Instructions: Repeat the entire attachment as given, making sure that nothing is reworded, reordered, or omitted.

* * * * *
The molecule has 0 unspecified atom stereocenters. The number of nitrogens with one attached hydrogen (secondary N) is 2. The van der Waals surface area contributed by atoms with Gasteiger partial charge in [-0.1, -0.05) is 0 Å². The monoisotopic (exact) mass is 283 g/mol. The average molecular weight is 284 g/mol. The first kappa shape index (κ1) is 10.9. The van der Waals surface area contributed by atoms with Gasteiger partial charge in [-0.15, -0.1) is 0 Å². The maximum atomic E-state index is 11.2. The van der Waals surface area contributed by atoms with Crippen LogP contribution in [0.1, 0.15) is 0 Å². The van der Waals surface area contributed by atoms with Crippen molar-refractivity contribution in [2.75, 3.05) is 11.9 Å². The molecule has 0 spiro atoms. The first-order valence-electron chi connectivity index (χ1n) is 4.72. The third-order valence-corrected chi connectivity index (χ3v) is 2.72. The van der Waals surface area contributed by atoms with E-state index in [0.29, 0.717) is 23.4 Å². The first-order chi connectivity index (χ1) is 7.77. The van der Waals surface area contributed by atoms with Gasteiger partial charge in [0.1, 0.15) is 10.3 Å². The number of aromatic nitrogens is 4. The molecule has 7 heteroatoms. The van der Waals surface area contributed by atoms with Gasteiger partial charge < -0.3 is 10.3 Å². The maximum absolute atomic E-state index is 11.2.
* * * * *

The molecule has 0 unspecified atom stereocenters. The number of nitrogens with one attached hydrogen (secondary N) is 2. The van der Waals surface area contributed by atoms with Gasteiger partial charge in [-0.1, -0.05) is 0 Å². The monoisotopic (exact) mass is 283 g/mol. The average molecular weight is 284 g/mol. The first kappa shape index (κ1) is 10.9. The van der Waals surface area contributed by atoms with Gasteiger partial charge in [-0.15, -0.1) is 0 Å². The maximum atomic E-state index is 11.2. The van der Waals surface area contributed by atoms with Crippen LogP contribution in [0.1, 0.15) is 0 Å². The van der Waals surface area contributed by atoms with Crippen molar-refractivity contribution in [2.75, 3.05) is 11.9 Å². The molecule has 0 spiro atoms. The first-order valence-electron chi connectivity index (χ1n) is 4.72. The third-order valence-corrected chi connectivity index (χ3v) is 2.72. The van der Waals surface area contributed by atoms with E-state index in [0.29, 0.717) is 23.4 Å². The first-order chi connectivity index (χ1) is 7.77. The van der Waals surface area contributed by atoms with Gasteiger partial charge in [0.1, 0.15) is 10.3 Å². The number of aromatic nitrogens is 4. The molecule has 7 heteroatoms. The van der Waals surface area contributed by atoms with Gasteiger partial charge < -0.3 is 10.3 Å². The maximum absolute atomic E-state index is 11.2.